Decoction mash

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    • #3559
      Powell Royall

      Years ago when I was reading about Decoction mashes, I must admit I was mesmerized by the idea. I certainly loved a nice Pilsner Urquel on a hot day with a nice balance in a hop and malt profile but I also felt a little intimidated about doing it. Finally after a few years thinking about it, I asked my buddy Jim if he was interested in coming over for a long brew day to give it a try to try and make a Pilsner Urquel clone. Nice thing about a decoction mash is you don’t need tons of special equipment as odds are you have most of what you need already in you house if you are already brewing. Whether you are cooking on you stove top, using a cooler system or have a nice fancy pilot system.

      Basically decoction mash came about before the advent of thermometers as a way to try and find a consistent way to make the same beer over and over again. Now, I personally use a thermometer, not because it breaks from convention, but because science has given me this little advantage.

      The classic triple decoction started out with warming up water to about your body temperature (97-100) and adding in your grains for a rest of about 20 minutes. For a light beer you are going to use more water than you would with a traditional single infusion mash about 2Q per lb of grain. For a darker beer, you are going to be at about 1.5Q per lb of grain. the Then take about 1/3 of you grist mash out and taking as little water as I you can and put it into another pot and warming it up. They would bring it up to about 150 -155 degrees, stirring constantly to not burn anything on the bottom and then rest it in this range for about 15 minutes for a lighter beer, 30 minutes for a darker beer. I have gathered that historically this is about the point they would start seeing the first bit of steam since they lacked temp probes. After the rest was complete, they would bring the decoction up to a boil. For a light colored beer this only lasts a few minutes (10-15 minutes) and for a darker beer, it could last 30-40 minutes. Remember again to stir so you don’t burn the bottom. This boiling creates a Melanoidin in the grains which gives a nice malty flavor in beer and can slightly adjust the color darker the longer you boil.

      Once this is done, you return the decoction to the main mash and stir in to help even the temperature out which would bring the mash temp up to about 120-125 for a good protein rest. If using classic floor malts, you will want this to rest here for about 20 minutes before moving on to the next decoction but most of what we get here in the US is modern modified malts so you do not have to let the whole thing sit, you can jump right to the second decoction. Same process as the first time, pull a 1/3 , bring it up to 150 for 15 minutes then up to boiling for the same amount as the first.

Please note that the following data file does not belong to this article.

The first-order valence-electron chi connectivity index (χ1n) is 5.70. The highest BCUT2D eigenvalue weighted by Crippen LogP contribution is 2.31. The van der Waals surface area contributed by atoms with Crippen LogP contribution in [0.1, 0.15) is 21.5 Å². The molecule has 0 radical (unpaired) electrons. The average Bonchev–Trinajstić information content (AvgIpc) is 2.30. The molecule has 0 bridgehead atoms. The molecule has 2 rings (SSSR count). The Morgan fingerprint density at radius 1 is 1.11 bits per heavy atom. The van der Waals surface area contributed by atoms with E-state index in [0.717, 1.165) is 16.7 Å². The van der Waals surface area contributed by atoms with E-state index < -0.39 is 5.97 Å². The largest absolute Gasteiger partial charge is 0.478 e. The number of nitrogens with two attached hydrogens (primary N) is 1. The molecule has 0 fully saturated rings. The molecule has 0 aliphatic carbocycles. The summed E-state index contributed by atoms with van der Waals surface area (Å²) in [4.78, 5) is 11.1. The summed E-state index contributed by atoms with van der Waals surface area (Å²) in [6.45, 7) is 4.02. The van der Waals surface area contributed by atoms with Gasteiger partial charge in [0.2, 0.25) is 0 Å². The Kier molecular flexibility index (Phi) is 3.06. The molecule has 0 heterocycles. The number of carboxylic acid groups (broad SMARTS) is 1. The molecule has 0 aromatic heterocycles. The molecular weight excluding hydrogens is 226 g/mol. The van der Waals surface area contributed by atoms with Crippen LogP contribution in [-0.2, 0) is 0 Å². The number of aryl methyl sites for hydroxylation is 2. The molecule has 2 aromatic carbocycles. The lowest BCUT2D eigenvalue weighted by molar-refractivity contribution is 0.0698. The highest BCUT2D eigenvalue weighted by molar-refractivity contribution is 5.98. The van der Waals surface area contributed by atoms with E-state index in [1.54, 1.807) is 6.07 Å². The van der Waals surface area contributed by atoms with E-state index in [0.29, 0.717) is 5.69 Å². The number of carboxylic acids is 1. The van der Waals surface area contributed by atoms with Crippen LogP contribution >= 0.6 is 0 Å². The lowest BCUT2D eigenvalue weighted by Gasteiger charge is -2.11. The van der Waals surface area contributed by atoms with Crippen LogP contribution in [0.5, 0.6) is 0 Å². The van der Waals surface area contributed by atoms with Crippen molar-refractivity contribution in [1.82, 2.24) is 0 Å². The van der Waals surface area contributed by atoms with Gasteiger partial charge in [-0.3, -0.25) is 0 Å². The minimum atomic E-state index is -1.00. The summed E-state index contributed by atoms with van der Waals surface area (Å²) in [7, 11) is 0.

Returning the decoction to the main mash and stirring in will bring us to our familiar mash temp of around 150 degrees. Repeating the decoction one more time (hence the term triple decoction) will help you up get up to the mash out temperature of 168. From there, go on with your brew day as you normally would and you will probably find the vorlauf a bit easier to get clear.

      Be prepared that this is going to be a longer brew day than you are used to and I generally make sure to stretch before I do this brew as I still remember how sore my muscles were after the last time I did this but the taste was always worth it later on.

      If this is something that you are interested in but really don’t want to spend all day brewing, you can try a single decoction. Just get your grain up to you Single infusion temp you would normally rest at and at about 40 minutes and pull 1/3 of your mash grist and put it straight in another pot and bring it up to a boil. When your timer goes off to do mash out, put the decoction back in your main mash and stir. Ready to be on with the rest of your brew day but with with a bit of the Melanoidin’s to go along with your brew.

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